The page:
Originally Posted by Chris J View Post


Most efficient power transfer occurs when transformer output impedance is << speaker impedance.

 



????? I'm Confused ???

 

Or were you referring to this statement?

 

"You're not saying best performance occurs when feedback is removed? Feedback lowers distortion, increases bandwidth and output impedance."??

 

If you disagree, then that is your opinion. Fair enough. You like what you like. I can't argue with your taste.

 

But very few tube amps are actually designed to run without feedback.

I'm sure that we both agree, tube amps with feedback almost always use less feedback than solid state amps.

 


Edited by Chris J - 4/8/12 at 6:22am
post #87 of 128
Thread Starter 

Actually most tube amps can easily be run without feedback & sound great doing so whether they were originaly designed that way or not. Most transister amps though cannot be run without feedback & even if you could most would sound terrible. One exeption would be Pass Labs Aleph amp. This is a transistor amp designed to work without feedback, It is run pure class A1 & as a result run very very hot in spite of it's huge heatsink.

post #88 of 128
lot of solid-state can run with minimum to none negative feedback and sound great . lot of older Harman Kardon power amps use the limited to no feedback approach and believed in ultra-wide bandwidth and TIM/IIM distortion was more audible compared to THD and they're considered very accurate and clean sounding amps that fellowed Dr Matti Otala designs in the past. i don't know if Harman Kardon in their newer power amps/receivers/integrated fellow the same design or not. i just know that Dr Matti Otala was one of the most respected in amplifier designing and believed in no negative feedback.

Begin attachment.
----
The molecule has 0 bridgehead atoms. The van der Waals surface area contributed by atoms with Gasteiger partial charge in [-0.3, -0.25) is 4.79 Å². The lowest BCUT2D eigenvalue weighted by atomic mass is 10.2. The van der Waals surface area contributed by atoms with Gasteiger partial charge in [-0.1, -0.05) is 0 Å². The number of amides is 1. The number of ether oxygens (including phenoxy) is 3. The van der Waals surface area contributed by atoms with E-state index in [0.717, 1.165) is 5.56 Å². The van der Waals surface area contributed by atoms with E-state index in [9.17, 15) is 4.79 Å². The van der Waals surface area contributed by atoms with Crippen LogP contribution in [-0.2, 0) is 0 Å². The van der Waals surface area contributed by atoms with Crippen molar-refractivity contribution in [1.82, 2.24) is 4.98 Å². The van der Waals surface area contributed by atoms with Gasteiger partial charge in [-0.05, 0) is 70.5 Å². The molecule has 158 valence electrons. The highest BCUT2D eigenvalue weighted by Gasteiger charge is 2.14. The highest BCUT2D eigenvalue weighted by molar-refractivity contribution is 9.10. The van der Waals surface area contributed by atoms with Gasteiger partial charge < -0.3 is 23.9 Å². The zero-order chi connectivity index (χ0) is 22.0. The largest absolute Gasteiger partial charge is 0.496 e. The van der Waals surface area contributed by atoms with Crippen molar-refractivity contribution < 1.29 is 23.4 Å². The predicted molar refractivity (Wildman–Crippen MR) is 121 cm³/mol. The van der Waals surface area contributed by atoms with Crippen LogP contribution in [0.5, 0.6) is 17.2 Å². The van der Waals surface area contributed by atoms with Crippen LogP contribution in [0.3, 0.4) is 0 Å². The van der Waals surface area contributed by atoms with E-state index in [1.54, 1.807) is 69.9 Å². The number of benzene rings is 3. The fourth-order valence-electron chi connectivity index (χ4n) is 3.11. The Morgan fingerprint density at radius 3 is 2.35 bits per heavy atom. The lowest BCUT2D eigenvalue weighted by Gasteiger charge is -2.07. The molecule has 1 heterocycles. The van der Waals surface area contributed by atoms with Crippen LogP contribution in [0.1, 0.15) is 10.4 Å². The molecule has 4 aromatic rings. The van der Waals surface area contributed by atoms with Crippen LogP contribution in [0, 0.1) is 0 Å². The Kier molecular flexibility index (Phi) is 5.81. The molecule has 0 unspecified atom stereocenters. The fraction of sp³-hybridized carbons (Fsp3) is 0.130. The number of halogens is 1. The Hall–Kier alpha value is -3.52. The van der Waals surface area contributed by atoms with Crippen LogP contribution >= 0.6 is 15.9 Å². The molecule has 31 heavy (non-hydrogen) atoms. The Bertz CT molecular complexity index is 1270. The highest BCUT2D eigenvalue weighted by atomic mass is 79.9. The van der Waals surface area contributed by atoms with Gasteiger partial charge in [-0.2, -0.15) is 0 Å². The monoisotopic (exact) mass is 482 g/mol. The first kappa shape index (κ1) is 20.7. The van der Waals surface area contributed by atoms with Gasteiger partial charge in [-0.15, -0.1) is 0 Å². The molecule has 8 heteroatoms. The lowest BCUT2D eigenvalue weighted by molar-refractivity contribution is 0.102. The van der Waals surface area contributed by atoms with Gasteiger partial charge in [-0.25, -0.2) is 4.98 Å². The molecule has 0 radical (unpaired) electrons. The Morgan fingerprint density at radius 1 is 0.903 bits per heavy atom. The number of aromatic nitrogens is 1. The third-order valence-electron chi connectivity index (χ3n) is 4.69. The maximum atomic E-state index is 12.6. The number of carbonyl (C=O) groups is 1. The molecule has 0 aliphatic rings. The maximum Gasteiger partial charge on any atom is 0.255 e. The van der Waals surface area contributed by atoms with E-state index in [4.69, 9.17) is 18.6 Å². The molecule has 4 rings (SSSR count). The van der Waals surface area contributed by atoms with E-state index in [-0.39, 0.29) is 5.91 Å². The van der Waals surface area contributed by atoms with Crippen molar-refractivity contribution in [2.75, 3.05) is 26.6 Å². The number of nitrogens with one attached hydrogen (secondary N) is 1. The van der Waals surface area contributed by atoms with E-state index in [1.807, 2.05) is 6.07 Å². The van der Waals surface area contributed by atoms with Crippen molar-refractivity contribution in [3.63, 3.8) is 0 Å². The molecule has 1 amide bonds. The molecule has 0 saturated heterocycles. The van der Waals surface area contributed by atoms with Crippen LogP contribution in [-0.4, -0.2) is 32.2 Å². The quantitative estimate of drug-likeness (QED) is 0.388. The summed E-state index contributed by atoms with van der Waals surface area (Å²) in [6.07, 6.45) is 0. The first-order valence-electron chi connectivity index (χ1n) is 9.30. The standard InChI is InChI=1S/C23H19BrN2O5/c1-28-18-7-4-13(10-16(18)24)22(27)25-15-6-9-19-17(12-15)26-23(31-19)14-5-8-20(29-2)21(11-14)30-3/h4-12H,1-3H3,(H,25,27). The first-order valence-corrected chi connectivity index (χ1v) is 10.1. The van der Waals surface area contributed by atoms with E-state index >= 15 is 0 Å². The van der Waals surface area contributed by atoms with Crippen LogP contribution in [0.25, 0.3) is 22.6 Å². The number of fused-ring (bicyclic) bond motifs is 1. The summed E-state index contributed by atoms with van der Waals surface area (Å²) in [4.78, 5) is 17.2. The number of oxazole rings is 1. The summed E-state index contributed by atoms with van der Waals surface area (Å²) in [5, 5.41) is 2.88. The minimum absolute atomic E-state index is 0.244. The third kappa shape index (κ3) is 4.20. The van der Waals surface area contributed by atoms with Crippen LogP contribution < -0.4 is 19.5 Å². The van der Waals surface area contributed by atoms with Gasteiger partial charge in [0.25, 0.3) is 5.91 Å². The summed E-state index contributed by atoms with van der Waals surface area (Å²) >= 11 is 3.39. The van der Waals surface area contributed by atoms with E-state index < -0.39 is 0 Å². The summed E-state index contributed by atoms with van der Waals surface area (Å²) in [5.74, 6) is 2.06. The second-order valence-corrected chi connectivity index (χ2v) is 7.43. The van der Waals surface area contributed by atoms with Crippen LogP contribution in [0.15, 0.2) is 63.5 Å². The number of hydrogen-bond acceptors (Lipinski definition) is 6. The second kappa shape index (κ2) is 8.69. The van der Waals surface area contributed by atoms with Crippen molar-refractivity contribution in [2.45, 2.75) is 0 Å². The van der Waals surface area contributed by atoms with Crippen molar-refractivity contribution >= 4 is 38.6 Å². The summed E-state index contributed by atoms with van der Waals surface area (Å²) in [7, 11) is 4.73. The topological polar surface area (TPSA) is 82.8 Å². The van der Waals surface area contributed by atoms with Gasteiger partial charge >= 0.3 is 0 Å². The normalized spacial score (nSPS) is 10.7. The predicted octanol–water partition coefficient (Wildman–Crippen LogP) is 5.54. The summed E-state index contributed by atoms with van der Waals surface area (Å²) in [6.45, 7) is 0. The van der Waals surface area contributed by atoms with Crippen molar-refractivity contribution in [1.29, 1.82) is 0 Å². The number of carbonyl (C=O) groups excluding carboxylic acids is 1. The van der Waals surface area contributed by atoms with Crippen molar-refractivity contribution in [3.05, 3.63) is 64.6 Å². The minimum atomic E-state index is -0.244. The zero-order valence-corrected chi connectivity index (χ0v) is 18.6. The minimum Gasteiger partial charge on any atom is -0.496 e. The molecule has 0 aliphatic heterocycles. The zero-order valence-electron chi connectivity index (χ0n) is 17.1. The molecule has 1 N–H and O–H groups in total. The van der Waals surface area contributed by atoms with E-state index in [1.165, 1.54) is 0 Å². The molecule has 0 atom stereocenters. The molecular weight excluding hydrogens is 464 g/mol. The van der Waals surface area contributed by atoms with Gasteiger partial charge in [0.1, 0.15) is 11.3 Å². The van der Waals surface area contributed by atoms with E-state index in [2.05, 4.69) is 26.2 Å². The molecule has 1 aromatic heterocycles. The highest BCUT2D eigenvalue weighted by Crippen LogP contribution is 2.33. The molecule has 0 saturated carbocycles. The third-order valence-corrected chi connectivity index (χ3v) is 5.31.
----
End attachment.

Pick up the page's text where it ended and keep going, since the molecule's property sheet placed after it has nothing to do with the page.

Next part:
Edited by RexAeterna - 4/8/12 at 9:35am
post #89 of 128
Quote:
Originally Posted by RexAeterna View Post

[..] and believed in no negative feedback.


That's the problem right there.

 

post #90 of 128
Quote:
Originally Posted by xnor View Post



That's the problem right there.

yes, you are right. i was gonna ask why at first but then i read up on it for a bit. i spoke too soon on my part. so what i really meant Dr Matti Otala believed in ''minimum'' negative feedback,but was also more focused on T.I.M and I.I.M distortion than THD cause he believed that T.I.M and I.I.M was up to 10x more audible to the human ear than THD and was one of the more important aspects of an amplifier's output stages. i don't know much, but that is what i read so far, so it's my fault on my part earlier. i also forgot to tell every here happy easter and hope you guys are enjoying yourselves.